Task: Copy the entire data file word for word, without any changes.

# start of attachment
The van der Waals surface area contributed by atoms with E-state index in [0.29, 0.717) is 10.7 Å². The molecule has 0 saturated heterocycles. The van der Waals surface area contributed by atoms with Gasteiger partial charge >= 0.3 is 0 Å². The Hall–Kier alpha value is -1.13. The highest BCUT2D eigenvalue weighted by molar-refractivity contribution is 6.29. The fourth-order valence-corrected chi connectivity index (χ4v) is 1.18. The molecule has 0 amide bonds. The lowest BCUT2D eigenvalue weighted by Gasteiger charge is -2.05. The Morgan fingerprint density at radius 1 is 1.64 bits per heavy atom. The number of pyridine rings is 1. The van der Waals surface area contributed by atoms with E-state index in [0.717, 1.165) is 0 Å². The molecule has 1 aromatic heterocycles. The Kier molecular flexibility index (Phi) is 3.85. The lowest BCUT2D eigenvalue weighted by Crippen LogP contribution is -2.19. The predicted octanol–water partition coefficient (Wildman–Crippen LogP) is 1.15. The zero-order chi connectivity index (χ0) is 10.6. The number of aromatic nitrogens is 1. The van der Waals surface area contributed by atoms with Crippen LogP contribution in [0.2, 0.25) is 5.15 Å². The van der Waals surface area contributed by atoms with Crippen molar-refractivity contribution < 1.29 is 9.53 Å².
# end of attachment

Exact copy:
The van der Waals surface area contributed by atoms with E-state index in [0.29, 0.717) is 10.7 Å². The molecule has 0 saturated heterocycles. The van der Waals surface area contributed by atoms with Gasteiger partial charge >= 0.3 is 0 Å². The Hall–Kier alpha value is -1.13. The highest BCUT2D eigenvalue weighted by molar-refractivity contribution is 6.29. The fourth-order valence-corrected chi connectivity index (χ4v) is 1.18. The molecule has 0 amide bonds. The lowest BCUT2D eigenvalue weighted by Gasteiger charge is -2.05. The Morgan fingerprint density at radius 1 is 1.64 bits per heavy atom. The number of pyridine rings is 1. The van der Waals surface area contributed by atoms with E-state index in [0.717, 1.165) is 0 Å². The molecule has 1 aromatic heterocycles. The Kier molecular flexibility index (Phi) is 3.85. The lowest BCUT2D eigenvalue weighted by Crippen LogP contribution is -2.19. The predicted octanol–water partition coefficient (Wildman–Crippen LogP) is 1.15. The zero-order chi connectivity index (χ0) is 10.6. The number of aromatic nitrogens is 1. The van der Waals surface area contributed by atoms with Crippen LogP contribution in [0.2, 0.25) is 5.15 Å². The van der Waals surface area contributed by atoms with Crippen molar-refractivity contribution < 1.29 is 9.53 Å².